Rosslyn Chapel was amazing as well, I had no trouble finding it because everybody and their brother was going to see it that day. We poured off the local bus and walked towards it almost in procession, like pilgrims. And ironically we were all there not out of religious piety but curiousity about its links to blasphemous conspiracy theories. Rather incongruously set in a picturesque village, not the likeliest place for the Holy Grail and ley lines. But even if you've never read The Da Vinci Code etc, it's worth a look for the carvings alone. The Green Men are fantastic, not to mention the carvings of sweet corn and cactus in a church that was built almost a century before Columbus discovered the Americas. The basement room is kind of creepy though.
More sleep now, and Shakespeare tomorrow. Cross your fingers, I'm going to try and score tickets for a performance at the Globe.

Wednesday, May 17, 2006

hello from Edinburgh

Which I like better than Dublin, even though it has more hills. I think the highlight of Dublin was, like JaneFan mentioned, Trinity College (I seem to have been chasing you around Ireland! wouldn't it be weird if we were someplace at the same time and didn't know it?). I went to see the Book of Kells, which was, you know, interesting and all, but I think the British Library sated my desire for ancient texts. It was the Long Room that wowed me. And it was totally unexpected, I knew nothing about the Long Room, I was just trying to find my way out, and I got to the top of the stairs and just stopped in my tracks, before I even rounded the corner. It was the smell of books, old, dusty leather bindings. There's no other smell like it. I just stood there for a minute and inhaled reverently. I love that smell. I wish they could bottle it.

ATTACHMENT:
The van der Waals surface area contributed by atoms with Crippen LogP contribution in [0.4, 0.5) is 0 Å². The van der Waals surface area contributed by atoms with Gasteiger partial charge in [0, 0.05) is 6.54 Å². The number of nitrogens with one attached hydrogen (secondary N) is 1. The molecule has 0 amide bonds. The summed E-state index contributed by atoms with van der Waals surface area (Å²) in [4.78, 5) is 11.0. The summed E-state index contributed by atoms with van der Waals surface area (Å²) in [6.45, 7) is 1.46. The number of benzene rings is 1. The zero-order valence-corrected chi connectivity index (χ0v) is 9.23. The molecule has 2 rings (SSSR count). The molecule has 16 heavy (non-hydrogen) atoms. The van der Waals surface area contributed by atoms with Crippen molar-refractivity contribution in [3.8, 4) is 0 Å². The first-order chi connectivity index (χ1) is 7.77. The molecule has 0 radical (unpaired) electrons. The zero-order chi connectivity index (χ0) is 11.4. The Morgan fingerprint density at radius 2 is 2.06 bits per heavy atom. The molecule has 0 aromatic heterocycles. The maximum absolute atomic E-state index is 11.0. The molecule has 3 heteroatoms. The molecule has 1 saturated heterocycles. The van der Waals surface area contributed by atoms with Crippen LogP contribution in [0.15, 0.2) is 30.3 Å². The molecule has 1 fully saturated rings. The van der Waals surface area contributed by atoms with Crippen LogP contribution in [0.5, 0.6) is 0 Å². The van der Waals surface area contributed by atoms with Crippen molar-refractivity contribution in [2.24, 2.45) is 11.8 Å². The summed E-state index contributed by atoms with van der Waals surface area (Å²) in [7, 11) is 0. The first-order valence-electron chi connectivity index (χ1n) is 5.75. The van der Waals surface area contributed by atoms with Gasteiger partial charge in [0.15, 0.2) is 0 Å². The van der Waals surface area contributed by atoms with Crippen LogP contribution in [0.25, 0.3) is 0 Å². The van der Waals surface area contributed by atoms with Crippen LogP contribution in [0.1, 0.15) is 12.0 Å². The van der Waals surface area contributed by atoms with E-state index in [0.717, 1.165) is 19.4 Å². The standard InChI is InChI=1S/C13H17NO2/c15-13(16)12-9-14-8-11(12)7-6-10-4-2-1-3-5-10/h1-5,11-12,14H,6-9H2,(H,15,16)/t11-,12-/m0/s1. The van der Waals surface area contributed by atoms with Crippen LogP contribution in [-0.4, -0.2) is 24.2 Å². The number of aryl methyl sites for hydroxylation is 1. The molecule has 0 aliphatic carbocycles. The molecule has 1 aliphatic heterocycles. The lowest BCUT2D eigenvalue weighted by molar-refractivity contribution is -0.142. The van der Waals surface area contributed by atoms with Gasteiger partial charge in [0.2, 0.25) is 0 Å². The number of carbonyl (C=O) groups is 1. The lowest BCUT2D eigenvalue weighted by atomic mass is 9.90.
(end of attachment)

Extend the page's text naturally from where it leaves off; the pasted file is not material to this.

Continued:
And then I entered the Long Room, which is a bibliophile's wet dream. It's like...well it's like something out of a book. One long corridor full of towering shelves absolutely crammed with Trinity College's oldest books. There's the spiral staircase in the corner (I bought a print too!) and busts of great authors. It's magnificent. I was about to slide to the floor in a puddle of happiness when I saw the exhibition of Beckett manuscripts to celebrate his centenary. Notebooks and letters and drafts and theater programs and first editions. I've never actually seen any Beckett, but someday. He's enough of a literary giant that I was appropriately bowled over. I think my favorite part of the exhibit was his notebooks from his college days; there's one full of notes on Dante's Paradiso, going on about Canto XXVIII and the levels of heaven, very analytical, and then at the very bottom of the page he wrote, "[Don't understand a word of this]".